Films with modified properties can be prepared by adjusting the number of reactive arms on the fullerene monomers, and their chain lengths. Fewer arms will give lower silica content and lower dielectric constants, but also lower crosslinking and consequently weaker films. Longer linking chains also result in a lower silica, content, as well as a more flexible network. The specific length and number of chains should therefore be chosen according to the performance requirements of the desired microelectronic device and the fabrication processes used in its manufacture.
The polyfunctional fullerene monomers may be partially condensed prior to deposition onto the substrate. This leads to the formation of small, soluble polymer network fragments with the general internal structure given in FIG. 2. Such fragments provide irregular packing upon film deposition, due in part to their non-spherical shapes, and introduce a considerable amount of microporosity into the final cured film. Microporosity is desirable as the inclusion of porosity into dielectric films is one of few available methods for preparing films with very low dielectric constants, such as below 2.0.
The level of precondensation is limited by two important factors relevant to microelectronics fabrication. One of these is the need to maintain a high level of solubility of the precondensed network fragments prior to deposition. Excessive precondensation will form network fragments that are too large to be kept in solution. Another factor limiting the amount of precondensation used is the need to limit the size of the pores resulting from the non-ideal packing of the fragments. With current and anticipated length scales found in microelectronic devices, pores much larger than about 1-3 nm in diameter are potential defect points for the device in question. The size of the precondensed fragment can be limited to roughly about 10-nm in diameter or less. Typical packing of fragments of that size will result in the formation interstitial pores of an acceptable size.
The precondensation of the polyfunctional fullerene monomer can be accomplished by reaction with water. Large amounts of water will tend to form larger network fragments. The amount of water required to form the smallest possible network fragment, namely the linkage of two monomers together, is about 0.5 mol per mol of monomer. Conversely, the amount of water required to affect complete hydrolysis and condensation of the terminal alkoxides, producing a fully-formed network, is about 9.0 mol per mol of monomer when the average number of reactive arms is six. Therefore, the amount of water used generally will lie within this range. In practice, to keep fragments from growing too large, about 0.75-2.0 mol of water per mol of monomer is sufficient, though any amount may be used.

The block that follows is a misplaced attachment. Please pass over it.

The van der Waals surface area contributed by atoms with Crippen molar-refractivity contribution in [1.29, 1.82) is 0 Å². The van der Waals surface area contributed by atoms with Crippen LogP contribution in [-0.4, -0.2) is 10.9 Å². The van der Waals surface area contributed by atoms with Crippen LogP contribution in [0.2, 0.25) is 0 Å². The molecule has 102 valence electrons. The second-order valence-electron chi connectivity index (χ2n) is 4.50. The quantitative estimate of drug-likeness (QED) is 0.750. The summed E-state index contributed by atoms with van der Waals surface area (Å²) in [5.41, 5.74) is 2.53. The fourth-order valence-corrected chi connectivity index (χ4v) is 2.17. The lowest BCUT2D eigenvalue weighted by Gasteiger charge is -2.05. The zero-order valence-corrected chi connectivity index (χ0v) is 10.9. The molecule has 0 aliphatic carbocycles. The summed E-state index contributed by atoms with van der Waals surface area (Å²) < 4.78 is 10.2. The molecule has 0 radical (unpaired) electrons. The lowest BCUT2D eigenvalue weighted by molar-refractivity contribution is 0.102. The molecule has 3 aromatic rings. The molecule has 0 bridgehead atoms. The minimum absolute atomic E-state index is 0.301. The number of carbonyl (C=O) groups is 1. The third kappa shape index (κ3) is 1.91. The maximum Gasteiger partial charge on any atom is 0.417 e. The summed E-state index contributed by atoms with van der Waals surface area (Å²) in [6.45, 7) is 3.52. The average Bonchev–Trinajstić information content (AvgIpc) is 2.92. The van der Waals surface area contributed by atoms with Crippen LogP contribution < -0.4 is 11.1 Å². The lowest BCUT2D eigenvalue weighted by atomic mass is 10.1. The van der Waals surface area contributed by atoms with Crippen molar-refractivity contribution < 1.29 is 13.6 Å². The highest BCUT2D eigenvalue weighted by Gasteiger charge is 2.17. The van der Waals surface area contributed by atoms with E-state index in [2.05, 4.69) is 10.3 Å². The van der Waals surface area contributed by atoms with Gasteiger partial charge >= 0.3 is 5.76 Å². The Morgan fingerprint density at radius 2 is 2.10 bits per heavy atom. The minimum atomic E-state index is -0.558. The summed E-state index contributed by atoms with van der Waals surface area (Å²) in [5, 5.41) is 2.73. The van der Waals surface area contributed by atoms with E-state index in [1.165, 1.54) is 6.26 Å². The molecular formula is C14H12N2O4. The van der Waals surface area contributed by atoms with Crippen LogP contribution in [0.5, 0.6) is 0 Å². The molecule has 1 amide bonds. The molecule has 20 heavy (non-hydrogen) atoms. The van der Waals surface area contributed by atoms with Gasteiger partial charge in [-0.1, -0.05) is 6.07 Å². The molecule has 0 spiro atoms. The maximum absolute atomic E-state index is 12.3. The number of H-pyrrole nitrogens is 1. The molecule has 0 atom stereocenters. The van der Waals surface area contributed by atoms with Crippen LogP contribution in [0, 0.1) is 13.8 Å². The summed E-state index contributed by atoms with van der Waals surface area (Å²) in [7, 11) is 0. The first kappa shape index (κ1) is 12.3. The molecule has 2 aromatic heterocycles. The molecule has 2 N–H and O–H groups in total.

The precondensation step can be accomplished by adding the desired amount of water to a solution of fullerene monomer in a suitable solvent, such as ethanol. If the reactive arms contain amine functionalities, the resulting increased pH will catalyze the hydrolysis and condensation of the alkoxides. However, additional amounts of acid or base catalysts may be added if desired. Typical reaction times for this process are 24-48 hours, though the rate of reaction can be accelerated by increasing the reaction temperature. Film deposition and curing are achieved in the same way as mentioned above.
Particle growth in the precondensation step mentioned above may be further controlled by preparing fullerene monomers with reactive arms terminated by different alkoxide groups within the same fullerene monomer molecule. One or more reactive arms may be terminated by an alkoxide exhibiting a rate of hydrolysis that is notably slower than that shown by the terminal alkoxides of the remaining arms of the same molecule. The rate of hydrolysis of alkoxides is most easily modified by stearic factors of the group —OR, and by selection of a larger group for R, the rate of hydrolysis may be substantially reduced. An example of the relative rates of hydrolysis for several possible R groups, well known to those skilled in the art, is methyl>ethyl>t-butyl>benzyl. Therefore, in a polyfunctional fullerene monomer containing a small number of terminal —Si(OCH3)3 groups with the remainder being terminated by —Si(O-t-C4H9)3, the higher rate of hydrolysis of the methoxy groups will lead to the formation of smaller network fragments upon precondensation.